We compared the tested cooler to the Intel stock cooler with a copper base (included with the CPU), as well as with other coolers. Note that in the past, we tested coolers with a socket LGA775 CPU, and we retested some "old" coolers with this new methodology. This means you can find different values in older reviews than the values you will read in the next page. Every cooler was tested with the thermal compound that accompanies it.

Room temperature measurements were taken with a digital thermometer. The core temperature was read with the SpeedFan program (available from the CPU thermal sensors), using an arithmetic average of the core temperature readings. During the tests, the left panel of the case was open.

The sound pressure level (SPL) was measured with a digital noise meter, with its sensor placed 4" (10 cm) from the fan. We turned off the case and video board cooler fans so they wouldn't interfere with the results. This measurement is only for comparison purposes because a precise SPL measurement needs to be made inside an acoustically insulated room with no other noise sources, which is not the case here.

Hardware Configuration

Operating System Configuration

Software Used

Error Margin

We adopted a 2 °C error margin, meaning temperature differences below 2 °C are considered irrelevant.

Our Tests

The table below presents the results of our measurements. We repeated the same test on all coolers listed below. Each measurement was taken with the CPU at idle and at full load. In the models with a fan supporting PWM, the motherboard controlled the fan speed according to core load and temperature. On coolers with an integrated fan controller, the fan was set at the minimum speed on the idle test and at full speed on the full load test.

 

Idle Processor

Processor at Full Load

CoolerRoom Temp.NoiseSpeedCore Temp.NoiseSpeedCore Temp.
Intel stock (socket LGA1156)14 °C44 dBA1700 rpm46 °C54 dBA2500 rpm90 °C
Cooler Master Hyper TX3 G114 °C47 dBA2050 rpm33 °C56 dBA2900 rpm62 °C
Zalman CNPS10X Extreme14 °C45 dBA1400 rpm27 °C53 dBA1950 rpm51 °C
Thermaltake Silent 115614 °C44 dBA1200 rpm38 °C49 dBA1750 rpm69 °C
Noctua NH-D1414 °C49 dBA1250 rpm27 °C49 dBA 1250 rpm53 °C
Zalman CNPS10X Performa14 °C46 dBA1500 rpm28 °C52 dBA1950 rpm54 °C
Prolimatech Megahalems14 °C40 dBA750 rpm27 °C60 dBA2550 rpm50 °C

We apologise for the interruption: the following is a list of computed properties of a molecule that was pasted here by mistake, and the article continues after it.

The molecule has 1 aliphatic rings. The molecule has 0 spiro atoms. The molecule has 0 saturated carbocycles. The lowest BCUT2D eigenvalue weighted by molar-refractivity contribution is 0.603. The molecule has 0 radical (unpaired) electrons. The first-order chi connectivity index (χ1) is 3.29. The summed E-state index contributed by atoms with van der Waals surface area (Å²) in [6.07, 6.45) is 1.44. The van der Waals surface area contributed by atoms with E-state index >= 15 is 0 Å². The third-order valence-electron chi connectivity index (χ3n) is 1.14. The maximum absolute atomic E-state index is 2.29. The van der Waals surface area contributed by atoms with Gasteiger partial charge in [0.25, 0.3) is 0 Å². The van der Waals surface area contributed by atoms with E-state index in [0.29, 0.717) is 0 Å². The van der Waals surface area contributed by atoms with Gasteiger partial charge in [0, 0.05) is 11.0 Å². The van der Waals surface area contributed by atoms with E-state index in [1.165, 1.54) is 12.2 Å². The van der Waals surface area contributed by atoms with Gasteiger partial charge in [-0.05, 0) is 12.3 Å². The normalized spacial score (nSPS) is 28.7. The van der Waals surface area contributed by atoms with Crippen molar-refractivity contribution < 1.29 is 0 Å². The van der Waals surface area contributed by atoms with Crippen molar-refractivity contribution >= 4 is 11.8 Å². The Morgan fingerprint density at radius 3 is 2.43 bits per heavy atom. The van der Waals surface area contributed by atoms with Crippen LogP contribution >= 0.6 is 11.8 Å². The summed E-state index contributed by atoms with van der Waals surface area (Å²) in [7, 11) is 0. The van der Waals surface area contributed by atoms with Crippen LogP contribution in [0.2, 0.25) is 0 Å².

Thermaltake Frio14 °C46 dBA1450 rpm27 °C60 dBA2500 rpm50 °C
Prolimatech Samuel 1714 °C40 dBA750 rpm40 °C60 dBA2550 rpm63 °C
Zalman CNPS8000A18 °C43 dBA1400 rpm39 °C54 dBA2500 rpm70 °C
Spire TherMax Eclipse II14 °C55 dBA2200 rpm28 °C55 dBA2200 rpm53 °C
Scythe Ninja317 °C39 dBA700 rpm32 °C55 dBA1800 rpm57 °C
Corsair A5018 °C52 dBA1900 rpm33 °C52 dBA1900 rpm60 °C
Thermaltake Jing18 °C44 dBA850 rpm34 °C49 dBA1300 rpm60 °C
GlacialTech Alaska18 °C43 dBA1150 rpm36 °C51 dBA1600 rpm60 °C
Deepcool Gamer Storm18 °C43 dBA1100 rpm35 °C48 dBA1600 rpm62 °C
Corsair A7026 °C56 dBA1900 rpm40 °C56 dBA1900 rpm65 °C
Deepcool Ice Blade Pro23 °C45 dBA1200 rpm38 °C52 dBA1500 rpm64 °C
AC Freezer 7 Pro Rev. 223 °C47 dBA1750 rpm44 °C51 dBA2100 rpm77 °C
Corsair H7027 °C60 dBA1900 rpm37 °C60 dBA1900 rpm61 °C
Zalman CNPS9900 Max27 °C55 dBA1600 rpm38 °C58 dBA1750 rpm63 °C
Arctic Cooling Freezer 11 LP25 °C45 dBA1700 rpm51 °C49 dBA1950 rpm91 °C
CoolIT Vantage26 °C60 dBA2500 rpm37 °C60 dBA2500 rpm62 °C
Deepcool Ice Matrix 60025 °C46 dBA1100 rpm41 °C53 dBA1300 rpm69 °C
Titan Hati26 °C46 dBA1500 rpm40 °C57 dBA2450 rpm68 °C
Arctic Cooling Freezer 1327 °C49 dBA1950 rpm41 °C53 dBA2300 rpm70 °C
Noctua NH-C1426 °C52 dBA1300 rpm37 °C52 dBA1300 rpm61 °C
Intel XTS100H26 °C49 dBA1200 rpm42 °C64 dBA2600 rpm68 °C
Zalman CNPS5X SZ23 °C52 dBA2250 rpm38 °C57 dBA2950 rpm69 °C
Thermaltake SlimX321 °C50 dBA2700 rpm46 °C50 dBA2750 rpm99 °C
Cooler Master Hyper 10121 °C50 dBA2600 rpm38 °C57 dBA3300 rpm71 °C

In the graph below, at full load you can see how many degrees Celsius hotter the CPU core is than the air outside the case. The lower this difference, the better is the performance of the cooler.

Cooler Master Hyper 101

Main Specifications

The main features of the Cooler Master Hyper 101 CPU cooler include:

* Reseached at Newegg.com on the day we published this review.

Conclusions

The Cooler Master Hyper 101 seems to be the small brother of the Hyper TX3. It has the same basic design, but smaller, with a smaller fan and one less heatpipe. It also costs less, which is good news for users on budget. The good news is that the Hyper 101 performs almost the same as the TX3.

Being an inexpensive, quiet and reasonably good performer, the Cooler Master Hyper 101 CPU cooler has an incredible cost/benefit ratio, thus deserving the Hardware Secrets Bronze Award.

Originally at http://www.hardwaresecrets.com/article/Cooler-Master-Hyper-101-CPU-Cooler-Review/1224